Month: January 2014

Why News Sources Should Go “Mobile First”

In May 2013, National Public Radio (NPR) used the approach “mobile first” to drive the launching of their new mobile site. This approach is not meant to take a normal sized website and merely shrink it to fit on a mobile device. Rather, it means redesigning the application to allow the user to get the full experience.

The reason this approach is becoming so popular is because most mobile phone users are accessing news mainly from their phones.

NPR’s ability to realize this conversion from online, computer access to phone is key because they are taking reality into consideration in order to properly target its followers.

NPR is making news access from phones much easier and fulfilling. Therefore, it will not matter whether or not the user accesses the news from NPR’s website, or mobile application because they will have an equally enjoyable, user-friendly experience.

Other news sources should follow NPR’s lead by utilizing the mobile first approach. The fact remains that the number of users who are accessing news from a mobile device is steadily increasing. Therefore, news sources must be cautious of the repercussions that may follow if they are to ignore that fact.

If current followers attempt to access news from their phones from a news source that hasn’t altered its mobile application to “mobile first” needs users will not be satisfied and readership will likely decrease.

This new approach is worth talking about because news sources must constantly be aware of the new ways in which people can access their news. The point of news is to inform its audience. If that information is being distributed in a way that its audience does not even use, the effort is insignificant. Staying on top of statistics and research that represents how and why people receive their news is a vital aspect to maintaining a reliable reputation and continuing to receive support from the target audience.


#GetCovered is #NotaRealincentive

If anyone has been paying attention to the news the last couple of months, it really cannot be argued that the rollout of Obama-care has been less than stellar. Not only has the website had major flaws, but the details of the 2,000 page bill have started to filter out to the public and some are not too happy.

The Obama Administration continues to attempt to convince the American people the Affordable Care Act  is a positive thing. They keep saying that three million people have signed up, but they have failed to mention if those people actually have the coverage and if it has been paid for. In terms of PR tactics, the President is doing a wonderful job ensuring his bill sounds much more appealing than it has turned out to be.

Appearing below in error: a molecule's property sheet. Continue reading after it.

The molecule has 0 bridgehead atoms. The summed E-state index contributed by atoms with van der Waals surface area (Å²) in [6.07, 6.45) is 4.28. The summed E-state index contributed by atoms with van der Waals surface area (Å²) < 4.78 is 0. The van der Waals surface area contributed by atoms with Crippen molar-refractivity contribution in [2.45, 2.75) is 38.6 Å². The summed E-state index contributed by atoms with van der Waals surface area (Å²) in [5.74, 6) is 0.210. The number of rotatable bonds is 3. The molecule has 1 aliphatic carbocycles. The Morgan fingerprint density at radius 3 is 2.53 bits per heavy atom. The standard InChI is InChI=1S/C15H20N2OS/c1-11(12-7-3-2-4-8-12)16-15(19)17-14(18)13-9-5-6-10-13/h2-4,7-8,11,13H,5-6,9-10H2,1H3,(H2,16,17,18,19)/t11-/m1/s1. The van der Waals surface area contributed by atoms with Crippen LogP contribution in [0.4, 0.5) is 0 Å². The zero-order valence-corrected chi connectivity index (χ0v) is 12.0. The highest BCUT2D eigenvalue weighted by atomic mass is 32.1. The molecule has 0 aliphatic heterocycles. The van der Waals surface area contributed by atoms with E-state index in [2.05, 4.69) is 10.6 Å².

In reality, over six million people have already been thrown off their insurance. The bill mandates certain requirements in the new insurance policy that should not be necessary for every single individual who signs up. For example, all you fine men out there who are oh so anxious to receive your necessary mammograms don’t have to worry! Obamacare’s got you covered! Funny how the President continues to say how efficient it will be for the individual. That may make it sound more appealing, but the fact remains that it’s a false claim, and the American people are beginning to realize this.


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See the problem starts with a few simple facts. One being that the bill has 11,000 regulations. Obviously everyone has the spare time to read the whole document. It’s not like the American people spend their time working, going to school or with their family’s anyway right?

The second is the fact that Obama is stepping beyond his designated powers. Under our American form of government, legislation is written by Congress and enforced by the executive branch. Once laws are already written, the President does not have the authority to change those laws. Obama seems to think our form of representative democracy translates to a monarchy. Why is this true? It is because he has unilatterly changed the Afforable Care Act 21 different times. His own bill, after it was approved and set into legislation, has been changed on 21 separate occasions. Apparently, Obama thinks he’s king. Not only is he overstepping his constitutional authorities, but he is distorting our form of government by negating the balance of powers. The self-proclaimed king is setting such a wonderful example for future presidents.


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So how is all of this affecting young Americans? Well, the Obama Administration is doing its best to target young people. You see, the ACA will not function properly if not enough young people sign up because it needs the youngin’s to pay for the older folks whose need for insurance is more urgent. Considering there are no real incentives for young people to get covered through the ACA,  Obama should receive major credit for his sad attempts. Here are a few examples:

A spoof of Snoop Lion’s (let’s be real we all know him as Snoop D-O-double G) “drop it like it’s hot” video.

The oh-so-spot-on-not-at-all-steroptypical-or-insulting “brosurance” ads.


Courtesy of Got Insurance

Celebrity endorsements (because they obviously know best):